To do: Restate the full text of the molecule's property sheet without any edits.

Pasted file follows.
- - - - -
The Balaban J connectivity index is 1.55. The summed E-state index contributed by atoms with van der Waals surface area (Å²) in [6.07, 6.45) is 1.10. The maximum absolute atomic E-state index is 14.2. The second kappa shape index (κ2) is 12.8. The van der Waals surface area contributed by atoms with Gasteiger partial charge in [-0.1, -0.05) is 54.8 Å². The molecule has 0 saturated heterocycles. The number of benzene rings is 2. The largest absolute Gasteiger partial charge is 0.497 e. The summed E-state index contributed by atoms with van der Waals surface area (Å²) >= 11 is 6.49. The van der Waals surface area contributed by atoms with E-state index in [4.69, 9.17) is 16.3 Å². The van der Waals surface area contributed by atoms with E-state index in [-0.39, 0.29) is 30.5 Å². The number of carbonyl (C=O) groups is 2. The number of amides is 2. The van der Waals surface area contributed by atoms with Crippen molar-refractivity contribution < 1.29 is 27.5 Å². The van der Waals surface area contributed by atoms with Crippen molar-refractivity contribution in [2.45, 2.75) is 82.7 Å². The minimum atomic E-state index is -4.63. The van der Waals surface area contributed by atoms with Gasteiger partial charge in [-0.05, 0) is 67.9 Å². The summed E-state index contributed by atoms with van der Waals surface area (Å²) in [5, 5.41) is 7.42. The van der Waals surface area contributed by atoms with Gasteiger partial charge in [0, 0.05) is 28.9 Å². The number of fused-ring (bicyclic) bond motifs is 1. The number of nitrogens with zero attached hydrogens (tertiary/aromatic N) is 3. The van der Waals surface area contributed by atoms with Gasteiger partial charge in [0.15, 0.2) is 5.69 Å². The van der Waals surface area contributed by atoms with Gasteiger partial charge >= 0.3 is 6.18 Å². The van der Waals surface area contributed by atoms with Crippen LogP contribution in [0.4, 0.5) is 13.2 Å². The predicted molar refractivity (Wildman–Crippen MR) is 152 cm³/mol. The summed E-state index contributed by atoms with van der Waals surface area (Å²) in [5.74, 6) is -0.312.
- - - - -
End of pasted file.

The Balaban J connectivity index is 1.55. The summed E-state index contributed by atoms with van der Waals surface area (Å²) in [6.07, 6.45) is 1.10. The maximum absolute atomic E-state index is 14.2. The second kappa shape index (κ2) is 12.8. The van der Waals surface area contributed by atoms with Gasteiger partial charge in [-0.1, -0.05) is 54.8 Å². The molecule has 0 saturated heterocycles. The number of benzene rings is 2. The largest absolute Gasteiger partial charge is 0.497 e. The summed E-state index contributed by atoms with van der Waals surface area (Å²) >= 11 is 6.49. The van der Waals surface area contributed by atoms with E-state index in [4.69, 9.17) is 16.3 Å². The van der Waals surface area contributed by atoms with E-state index in [-0.39, 0.29) is 30.5 Å². The number of carbonyl (C=O) groups is 2. The number of amides is 2. The van der Waals surface area contributed by atoms with Crippen molar-refractivity contribution < 1.29 is 27.5 Å². The van der Waals surface area contributed by atoms with Crippen molar-refractivity contribution in [2.45, 2.75) is 82.7 Å². The minimum atomic E-state index is -4.63. The van der Waals surface area contributed by atoms with Gasteiger partial charge in [-0.05, 0) is 67.9 Å². The summed E-state index contributed by atoms with van der Waals surface area (Å²) in [5, 5.41) is 7.42. The van der Waals surface area contributed by atoms with Gasteiger partial charge in [0, 0.05) is 28.9 Å². The number of fused-ring (bicyclic) bond motifs is 1. The number of nitrogens with zero attached hydrogens (tertiary/aromatic N) is 3. The van der Waals surface area contributed by atoms with Gasteiger partial charge in [0.15, 0.2) is 5.69 Å². The van der Waals surface area contributed by atoms with Gasteiger partial charge >= 0.3 is 6.18 Å². The van der Waals surface area contributed by atoms with Crippen LogP contribution in [0.4, 0.5) is 13.2 Å². The predicted molar refractivity (Wildman–Crippen MR) is 152 cm³/mol. The summed E-state index contributed by atoms with van der Waals surface area (Å²) in [5.74, 6) is -0.312.